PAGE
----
What is the importance of the use of long stage directions in Williams Cat on a Hot Tin Roof?

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Ashley Kannan eNotes educator| Certified Educator

Williams uses detailed stage instructions in Cat on a Hot Tin Roof to illuminate characters' emotional dynamics.

Williams's play is a study in the way human beings interact with one another. He shows a world where barriers to emotional connection exist in different ways.  Such difficulties are essential to the play's development, and the use of stage directions enhance this.  For example, in the play's opening, Maggie is ready to rail about how Brick's family wants to deny him his inheritance. However, Williams includes stage directions which show that "She freezes momentarily before her next remark. Her voice drops as if it were somehow a personally embarrassing admission."   Another example of an extensive stage direction is when Maggie is talking and Brick responds through body language:  "During the above swift flood of words, Brick has reclined with contrapuntal leisure on the snowy surface of the bed and has rolled over carefully on his side or belly."  In these settings, Williams could have opted for shorter stage directions such as "Maggie interrupts herself" or "Brick turns over on the bed."  However, in adding detailed stage directions, Williams seizes the opportunity to emotionally develop his characters.  When Maggie "freezes," it reflects an aspect of her marriage, reflected through Brick taking sanctuary "on the snowy surface of the bed."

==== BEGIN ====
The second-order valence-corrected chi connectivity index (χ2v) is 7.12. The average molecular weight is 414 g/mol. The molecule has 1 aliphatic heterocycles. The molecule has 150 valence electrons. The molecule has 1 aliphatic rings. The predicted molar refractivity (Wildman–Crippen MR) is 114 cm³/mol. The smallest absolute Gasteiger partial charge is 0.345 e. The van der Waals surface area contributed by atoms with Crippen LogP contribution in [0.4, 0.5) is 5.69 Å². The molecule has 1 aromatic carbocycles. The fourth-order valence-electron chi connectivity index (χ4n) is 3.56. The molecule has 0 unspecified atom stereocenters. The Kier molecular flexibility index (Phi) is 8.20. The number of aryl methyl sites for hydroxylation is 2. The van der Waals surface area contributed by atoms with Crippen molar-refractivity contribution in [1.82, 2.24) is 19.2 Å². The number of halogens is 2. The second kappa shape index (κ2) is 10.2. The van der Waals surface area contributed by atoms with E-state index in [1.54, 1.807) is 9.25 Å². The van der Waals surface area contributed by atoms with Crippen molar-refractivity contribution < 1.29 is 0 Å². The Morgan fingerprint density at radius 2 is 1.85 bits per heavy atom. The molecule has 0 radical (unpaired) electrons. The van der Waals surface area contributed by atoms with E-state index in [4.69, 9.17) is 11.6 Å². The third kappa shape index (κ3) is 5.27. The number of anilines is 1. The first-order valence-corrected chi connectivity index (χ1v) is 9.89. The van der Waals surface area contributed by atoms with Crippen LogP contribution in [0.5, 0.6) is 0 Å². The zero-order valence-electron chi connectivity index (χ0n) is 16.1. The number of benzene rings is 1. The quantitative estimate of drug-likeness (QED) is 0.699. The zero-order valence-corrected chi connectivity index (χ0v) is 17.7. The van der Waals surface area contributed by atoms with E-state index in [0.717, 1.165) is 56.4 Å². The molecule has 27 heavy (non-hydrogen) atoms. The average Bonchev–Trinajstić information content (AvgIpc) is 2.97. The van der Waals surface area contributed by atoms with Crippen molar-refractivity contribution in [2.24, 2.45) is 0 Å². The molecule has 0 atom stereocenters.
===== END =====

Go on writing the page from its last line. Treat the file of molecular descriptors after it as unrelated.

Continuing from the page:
The world in which the characters live denies emotional development. Through Big Daddy's "mendacity" or through a clash of worlds, such as a setting described as "Victorian with a touch of the Far East," the characters experience difficulty with full emotional expression.  Big Daddy finds that his life is filled with lies and deceit, a painful "vacuum" where truth is nowhere to be found.  Maggie cannot fully communicate with her husband, and is unable to reach him.  Brick is unable to fully connect with anything except tormented memories, confusion in the present, and alcohol.  The main characters live in a world of emotional struggle.  Williams uses his lengthy directions as a way to further communicate the disjointed nature of this world.

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Cat on a Hot Tin Roof

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